This is the second of a series of articles on end-of-life care, and a revision of an article that was first published almost exactly six years ago.
How would you want to spend the final hours or days of your life if you become permanently unconscious and are no longer able to communicate? You have the right to choose and express your preferences in advance.
Inaction has consequences.
Terry Schiavo did not document her wishes for the end of her life. During the 15 years after doctors determined that she was in a permanent vegetative state, her husband and parents disagreed with one another in the courts, legislators debated her best interests, and her story became very public. She died a week after a feeding tube was removed in 2005.
People differ in their approach and acceptance of the inevitability of death. Ted Williams, a 19-time all-star for the Boston Red Sox, might be the most famous of those who will not accept the finality of physical death. He not only has had his plaque in the Cooperstown Hall of Fame since 1966, but also his remains have been frozen in liquid nitrogen since 2003, reflecting his final wishes that future technology will be able to restore him to full health.
On the other extreme, Dr. Jack Kevorkian spent eight years in a Michigan prison because of his involvement as a physician who assisted the death of more than 130 of his patients before his own death in 2011. Last week’s article reviewed that Pennsylvania remains as a state that considers a Kevorkian-like action to be a crime, whether it is committed by a doctor, friend or family member.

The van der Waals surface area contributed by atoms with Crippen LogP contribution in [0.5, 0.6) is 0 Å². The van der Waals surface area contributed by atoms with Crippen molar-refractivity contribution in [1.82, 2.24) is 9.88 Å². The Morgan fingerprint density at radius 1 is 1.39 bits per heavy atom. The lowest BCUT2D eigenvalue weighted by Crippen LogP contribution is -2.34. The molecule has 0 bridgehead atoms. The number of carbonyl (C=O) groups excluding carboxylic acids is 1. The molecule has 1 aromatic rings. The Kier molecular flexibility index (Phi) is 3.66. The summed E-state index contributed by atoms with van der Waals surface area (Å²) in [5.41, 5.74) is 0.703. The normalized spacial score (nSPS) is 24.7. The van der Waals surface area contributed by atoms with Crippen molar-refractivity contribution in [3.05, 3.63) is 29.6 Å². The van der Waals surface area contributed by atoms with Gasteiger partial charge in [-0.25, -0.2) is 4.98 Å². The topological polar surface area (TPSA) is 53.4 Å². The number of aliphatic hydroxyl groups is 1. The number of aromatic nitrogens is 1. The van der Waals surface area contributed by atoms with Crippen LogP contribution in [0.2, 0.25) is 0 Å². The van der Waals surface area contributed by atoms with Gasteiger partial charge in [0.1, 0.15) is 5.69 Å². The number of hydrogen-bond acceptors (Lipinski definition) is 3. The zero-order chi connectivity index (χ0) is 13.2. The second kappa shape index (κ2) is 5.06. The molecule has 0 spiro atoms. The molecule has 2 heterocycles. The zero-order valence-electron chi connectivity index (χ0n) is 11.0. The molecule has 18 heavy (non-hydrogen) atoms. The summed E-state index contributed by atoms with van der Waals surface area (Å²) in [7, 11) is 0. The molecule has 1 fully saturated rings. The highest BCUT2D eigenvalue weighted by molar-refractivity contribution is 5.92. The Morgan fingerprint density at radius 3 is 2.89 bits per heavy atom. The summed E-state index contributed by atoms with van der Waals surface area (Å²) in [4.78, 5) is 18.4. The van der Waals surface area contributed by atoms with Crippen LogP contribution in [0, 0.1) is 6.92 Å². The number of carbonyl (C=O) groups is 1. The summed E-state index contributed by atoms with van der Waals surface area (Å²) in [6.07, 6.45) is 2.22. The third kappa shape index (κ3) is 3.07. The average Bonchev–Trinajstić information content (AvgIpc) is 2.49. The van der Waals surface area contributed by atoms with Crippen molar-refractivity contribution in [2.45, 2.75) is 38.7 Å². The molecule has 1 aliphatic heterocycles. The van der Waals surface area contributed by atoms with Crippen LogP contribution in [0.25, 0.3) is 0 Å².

However, patients have the right to decide whether to accept, reject or discontinue medical treatment. That is the purpose of what is broadly referred to as a living will, which Pennsylvania law refers to as an Advance Care Directive. As long as a patient can communicate his or her wishes directly to those providing medical treatment, a patient’s wishes are controlling and override the Advance Care Directive and agent.
An Advance Care Directive prepares for the possibility that, as with Terry Schiavo, a future state of permanent unconsciousness could cause an individual to be unable personally to communicate to the treating physician about the care or treatment he or she would like to receive or not to receive.
Reuter’s Health reported in 2017 that 37 percent of adult Americans have some form of living will. This was an increase from 26 percent of adult Americans reported in 2014 by the American Journal of Preventative Medicine. Perhaps that statistical difference reflects a positive impact from the annual, April 16 National Healthcare Decisions Day, which exists to educate the public about the importance of advance care planning.
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Benjamin Franklin said that “in this world, nothing can be said to be certain except death and taxes.” Both are distasteful. The fact that Advance Care Directives are optional, and sending the IRS a 1040 return is not, might explain why most people don’t have an Advance Directive. I consider it to be essential, and will not prepare a Last Will and Testament without it being in place also.